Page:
When I heard about the black lives matter protesters who interrupted Sander’s attempt to speak at the Seattle rally, I felt shocked and then quickly conflicted. I felt shocked because I knew from personal research that Sanders has been a supporter of the black lives matter movement for quite some time and was a member of the civil rights movement as a young man. I thought, “They must be confused, or haven’t done their homework, this guy is on their side.” And I’m sure many people thought the same thing. But it wasn’t a mistake, they did it on purpose, one of the women even said that she didn’t actually aim to target one politician over another because she doesn’t believe in our electoral process at all, that historically it hasn’t worked for black people and that she only aimed to use his speech as a platform to further the cause.
Unfortunately, she is right in may ways. The system, economic or otherwise, as never favored blacks. It was built to use blacks to build our economy up (remember slavery?) and when that eventually failed, it was used to keep blacks down while doing everything possible to continue to profit off of them. Right now, there sit in prison, millions of black prisoners, disproportionate to the number of whites, who work practically for free and have no voting privileges. Many are there for petty crimes like marijuana possession or because of disproportionately long criminal sentences in comparison to white who have committed the same crimes. You don’t have to take my word for it, google it. The stats are there.
Getting back to Sanders, I felt confused, but that is also because I am biased in many ways. While I haven’t had hope in a long time for any kind of candidate or had faith in the electoral process in a long time, I really liked Bernie Sanders (I still do), and I want to be able to say that at least I tried to use the system we had and voting for the better of the two evils. But I am in a privileged position to say that – the majority of people who have won elections are whites who represent, (you guessed it), the needs of whites, people like me. So occasionally, things were actually better for people like me, I could stand to dare to hope. Black people can’t say the same with only one black president who for the most part, stayed away from any issues concerning race.
I am also biased because of growing up in a white culture and as a communications major. As a communications major, I have been taught to value effective communication, and that means hearing what everyone has to say. As someone who grow up in white culture, I have had the privilege of being able to voice my opinion and be heard, even if people didn’t agree. I was also taught that if you like someone and respect them, the way to show that respect is by listening to them without interruption. That giving everyone the chance to speak is good form, even if that person wouldn’t give you the same courtesy. This is all biased however, because of my privilege. Blacks have been protesting peacefully about police brutality, the unfair economy, the lack of educational support – you name it, they have been ignored. Because whites don’t want to hear it, and because the media isn’t interested in peaceful protests, they only care about drama, and that’s why we didn’t hear anything until the black community grew to the point of desperation and police militarization prompted tension so high that riots and serious backlash happened.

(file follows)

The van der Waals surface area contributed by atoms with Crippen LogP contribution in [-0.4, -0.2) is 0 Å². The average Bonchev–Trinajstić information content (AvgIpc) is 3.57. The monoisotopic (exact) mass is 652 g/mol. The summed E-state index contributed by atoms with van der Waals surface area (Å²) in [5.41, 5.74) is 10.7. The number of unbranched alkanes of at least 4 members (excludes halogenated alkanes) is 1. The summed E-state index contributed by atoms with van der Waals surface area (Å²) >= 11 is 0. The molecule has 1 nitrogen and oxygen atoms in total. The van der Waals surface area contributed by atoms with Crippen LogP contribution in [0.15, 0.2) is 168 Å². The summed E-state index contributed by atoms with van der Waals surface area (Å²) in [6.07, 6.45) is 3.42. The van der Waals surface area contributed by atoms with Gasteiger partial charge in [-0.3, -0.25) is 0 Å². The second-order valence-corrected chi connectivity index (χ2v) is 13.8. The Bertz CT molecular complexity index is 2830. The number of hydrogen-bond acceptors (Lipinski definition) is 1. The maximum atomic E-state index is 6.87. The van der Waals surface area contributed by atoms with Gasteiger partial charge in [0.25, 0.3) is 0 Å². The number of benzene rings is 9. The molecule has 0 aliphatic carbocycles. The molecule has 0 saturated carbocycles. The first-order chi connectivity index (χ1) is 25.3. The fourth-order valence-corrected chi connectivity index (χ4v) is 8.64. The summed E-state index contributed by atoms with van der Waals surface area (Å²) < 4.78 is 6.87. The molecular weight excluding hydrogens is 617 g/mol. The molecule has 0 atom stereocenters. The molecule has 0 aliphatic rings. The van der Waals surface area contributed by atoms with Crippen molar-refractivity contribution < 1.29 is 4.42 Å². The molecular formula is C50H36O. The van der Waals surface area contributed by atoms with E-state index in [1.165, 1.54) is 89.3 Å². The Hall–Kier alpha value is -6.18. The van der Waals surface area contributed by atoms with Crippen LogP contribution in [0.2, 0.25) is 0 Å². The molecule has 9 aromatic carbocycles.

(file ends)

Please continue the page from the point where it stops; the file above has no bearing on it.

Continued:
As a white, I cannot imagine how terrifying and frustrating all that would feel, but still, I understood that it WAS nevertheless, and defended their actions – reminding people that not all the activists were violent and that many of them were violent because they were defending themselves or because we had wrongly ignored their very rightful cries for help for too long. That I and we had no place in condemning their actions, violent or not, when we haven’t had to live that experience. I read hours and hours of articles and watched several documentaries about it. I read the autopsy reports. I posted the facts I could find on social media. I got into serious arguments both on Facebook and that were face-to-face confrontations and that was extremely difficult for me as a person who hates confrontation and is very sensitive. And again, this all made me biased because it was much easier for me to feel bad for myself who really had suffered far less than that of someone who has lived their whole life as a black person. And I knew that, but it is a natural human instinct to want to preserve oneself, unfortunately. I am human and I am flawed. I also knew that when I did these things, I did them to feel morally right, to make myself feel good, and while I still believe I am on the right side of things, it is still a selfish act. I resigned myself a long time ago to the fact that everyone, even me, does things for selfish reasons. Even when I try to help someone, I am helping them because I want to feel good and not think poorly of myself, but at least I am helping someone in the process and not hurting. I just have to be careful to remember this fact, and not allow it to influence my decisions. If I chose to do something kind, I cannot just do it when it suits my purposes, I have to do it even if it’s uncomfortable and settle for the fact that maybe I’m doing it more so I can live with myself and not so that I’ll actually feel good. I should not be doing this for a pat on the back or just for when it’s convenient for me personally. I have to recognize that it is their right and that they are doing this for a good reason.